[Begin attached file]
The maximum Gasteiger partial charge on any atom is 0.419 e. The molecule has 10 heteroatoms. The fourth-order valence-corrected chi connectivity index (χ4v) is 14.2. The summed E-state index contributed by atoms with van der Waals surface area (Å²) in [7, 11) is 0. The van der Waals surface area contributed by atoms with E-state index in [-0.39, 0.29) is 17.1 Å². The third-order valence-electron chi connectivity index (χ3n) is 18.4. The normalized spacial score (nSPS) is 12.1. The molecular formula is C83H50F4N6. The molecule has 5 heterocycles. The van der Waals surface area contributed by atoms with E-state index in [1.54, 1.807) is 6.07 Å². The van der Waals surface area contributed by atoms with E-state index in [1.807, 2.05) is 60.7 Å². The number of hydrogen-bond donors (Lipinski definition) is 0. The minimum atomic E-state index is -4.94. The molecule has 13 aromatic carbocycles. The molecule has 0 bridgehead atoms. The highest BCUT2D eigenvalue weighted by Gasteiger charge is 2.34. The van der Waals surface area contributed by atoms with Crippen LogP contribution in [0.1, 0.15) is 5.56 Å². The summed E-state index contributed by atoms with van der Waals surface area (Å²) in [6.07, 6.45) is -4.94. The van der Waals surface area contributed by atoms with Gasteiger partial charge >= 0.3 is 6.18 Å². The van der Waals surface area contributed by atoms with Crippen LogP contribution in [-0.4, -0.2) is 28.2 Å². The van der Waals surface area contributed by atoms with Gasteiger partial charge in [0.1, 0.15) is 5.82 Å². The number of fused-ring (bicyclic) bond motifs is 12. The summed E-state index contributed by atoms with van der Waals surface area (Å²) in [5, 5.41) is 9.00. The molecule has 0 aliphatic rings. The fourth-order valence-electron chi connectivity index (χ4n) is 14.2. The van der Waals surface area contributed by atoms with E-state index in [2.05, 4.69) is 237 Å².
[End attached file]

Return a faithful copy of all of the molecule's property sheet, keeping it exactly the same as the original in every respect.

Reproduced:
The maximum Gasteiger partial charge on any atom is 0.419 e. The molecule has 10 heteroatoms. The fourth-order valence-corrected chi connectivity index (χ4v) is 14.2. The summed E-state index contributed by atoms with van der Waals surface area (Å²) in [7, 11) is 0. The van der Waals surface area contributed by atoms with E-state index in [-0.39, 0.29) is 17.1 Å². The third-order valence-electron chi connectivity index (χ3n) is 18.4. The normalized spacial score (nSPS) is 12.1. The molecular formula is C83H50F4N6. The molecule has 5 heterocycles. The van der Waals surface area contributed by atoms with E-state index in [1.54, 1.807) is 6.07 Å². The van der Waals surface area contributed by atoms with E-state index in [1.807, 2.05) is 60.7 Å². The number of hydrogen-bond donors (Lipinski definition) is 0. The minimum atomic E-state index is -4.94. The molecule has 13 aromatic carbocycles. The molecule has 0 bridgehead atoms. The highest BCUT2D eigenvalue weighted by Gasteiger charge is 2.34. The van der Waals surface area contributed by atoms with Crippen LogP contribution in [0.1, 0.15) is 5.56 Å². The summed E-state index contributed by atoms with van der Waals surface area (Å²) in [6.07, 6.45) is -4.94. The van der Waals surface area contributed by atoms with Gasteiger partial charge >= 0.3 is 6.18 Å². The van der Waals surface area contributed by atoms with Crippen LogP contribution in [-0.4, -0.2) is 28.2 Å². The van der Waals surface area contributed by atoms with Gasteiger partial charge in [0.1, 0.15) is 5.82 Å². The number of fused-ring (bicyclic) bond motifs is 12. The summed E-state index contributed by atoms with van der Waals surface area (Å²) in [5, 5.41) is 9.00. The molecule has 0 aliphatic rings. The fourth-order valence-electron chi connectivity index (χ4n) is 14.2. The van der Waals surface area contributed by atoms with E-state index in [2.05, 4.69) is 237 Å².